Powering a just energy transition — why natural gas is key
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Powering a just energy transition — why natural gas is key

Powering a just energy transition — why natural gas is key

The whole world is trying to figure out a greener energy mix. But as Majid Jafar, the CEO of Crescent Petroleum points out, this can’t be achieved without fossil fuels and, more particularly, cleaner natural gas.

Gareth van Zyl
Majid Jafar, the CEO of Sharjah-headquartered oil and natural gas company, Crescent Petroleum.

Nearly 200 nations reached a historic decision at the COP28 UAE summit late last year to start transitioning the world’s energy systems away from fossil fuels. It was the first time ever that such a landmark agreement was reached at the annual United Nations climate gathering, which saw more than 80,000 delegates descend on Dubai.

READ MORE: Here are 5 key takeaways from the COP28 climate summit

The ball has now been set in motion as countries have agreed to treble their usage of renewables by the end of this decade, while further trebling nuclear energy by the middle of the century. But while there is no doubt that an energy transition is needed to keep higher global temperatures at bay, the reality is that fossil fuels still have a critical role to play in helping us get to the next energy stage.

And Majid Jafar, who is the CEO of Sharjah-headquartered oil and natural gas company, Crescent Petroleum, expanded this point succinctly in an exclusive interview with Gulf Business.

“We need to decarbonise without unplugging the modern energy system, because a lot of the developing world will still need it. We live in a world where one billion people in the OECD — the rich, mainly Western world if you like — uses more energy, and is responsible for more of the historical emissions than the other remaining seven billion people,” Jafar told Gulf Business.

“Those in developing countries still need energy access, and they have needs for health and education and clean water. All of these things rely on energy. Did you know that 80 per cent of the world still hasn’t been on a plane? Therefore, people in those countries need their energy requirements to be met,” said Jafar.

He goes on to further explain how everything that we’re going to need for the energy transition itself — from solar panels to wind turbines and even the components of electric cars — are all made from oil products. Meanwhile, natural gas will still be needed to back-up intermittent renewables and replace higher emitting fuels, as well as fertilisers in food systems. A key question that the world then faces is how to drive up rates of prosperity across the globe while decarbonising at the same time.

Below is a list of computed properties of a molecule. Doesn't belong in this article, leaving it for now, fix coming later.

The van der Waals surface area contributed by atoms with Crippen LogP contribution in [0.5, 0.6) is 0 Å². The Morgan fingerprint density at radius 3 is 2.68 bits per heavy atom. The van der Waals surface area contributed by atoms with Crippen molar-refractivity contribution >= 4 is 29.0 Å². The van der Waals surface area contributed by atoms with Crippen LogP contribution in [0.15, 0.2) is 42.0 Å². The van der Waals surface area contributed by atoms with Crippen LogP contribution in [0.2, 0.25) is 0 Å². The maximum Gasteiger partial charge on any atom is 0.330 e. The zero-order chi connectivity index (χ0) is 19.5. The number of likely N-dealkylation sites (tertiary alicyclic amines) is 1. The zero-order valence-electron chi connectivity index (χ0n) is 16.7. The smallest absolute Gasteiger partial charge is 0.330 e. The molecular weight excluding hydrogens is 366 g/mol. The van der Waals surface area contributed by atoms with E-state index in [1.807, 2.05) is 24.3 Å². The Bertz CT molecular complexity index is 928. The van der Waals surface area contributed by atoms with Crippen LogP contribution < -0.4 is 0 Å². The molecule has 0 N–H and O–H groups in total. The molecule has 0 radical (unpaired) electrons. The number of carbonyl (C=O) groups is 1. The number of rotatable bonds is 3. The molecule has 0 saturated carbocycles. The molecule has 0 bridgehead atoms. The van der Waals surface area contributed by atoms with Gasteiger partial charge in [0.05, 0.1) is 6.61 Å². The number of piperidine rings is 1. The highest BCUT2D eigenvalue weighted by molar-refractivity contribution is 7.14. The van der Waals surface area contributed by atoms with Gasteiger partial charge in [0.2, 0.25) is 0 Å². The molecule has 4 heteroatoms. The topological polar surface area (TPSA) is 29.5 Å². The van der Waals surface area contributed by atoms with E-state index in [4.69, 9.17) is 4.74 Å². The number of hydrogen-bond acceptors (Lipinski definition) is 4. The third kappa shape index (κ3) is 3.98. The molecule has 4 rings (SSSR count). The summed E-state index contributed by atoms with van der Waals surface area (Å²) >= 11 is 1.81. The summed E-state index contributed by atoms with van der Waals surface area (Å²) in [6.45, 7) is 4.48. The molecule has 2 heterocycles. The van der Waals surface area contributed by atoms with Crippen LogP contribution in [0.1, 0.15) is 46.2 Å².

Jafar explains that one way to achieve this is by shifting to cleaner fossil fuels, such as natural gas.

“Renewables are great, and the costs have come down. But the reality is that there are limits to how much further the costs can come down, and, also, you can’t store that energy easily. When the sun isn’t shining, or the wind isn’t blowing, you need something to back it up. And here natural gas is a perfect transition fuel, because it is — by far — much cleaner than coal with half the CO2 emissions, and none of the polluting nitrogen oxide (NOx) and sulphur oxide (SOx) and other particulates that you have with coal fi red generation,” Jafar told Gulf Business.

“We see that with the UAE energy strategy for 2050, the country aims to have 40 per cent of renewables backed up by about 40 per cent natural gas — and then the rest made up with nuclear and other cleaner sources. Natural gas has a fundamental role to play, and the Middle East’s role in that is growing. Our region has about half the world’s oil and gas reserves, but only about a third of the world’s oil production, and only a sixth of the world’s gas production. There’s still a lot more room for us to grow. Plus, our region’s natural gas is oten the lowest carbon and the lowest cost globally,” Jafar adds.

Natural gas: From zero to hero

Interestingly, the use-case for natural gas in our world wasn’t always that strong and as high in demand as it is today.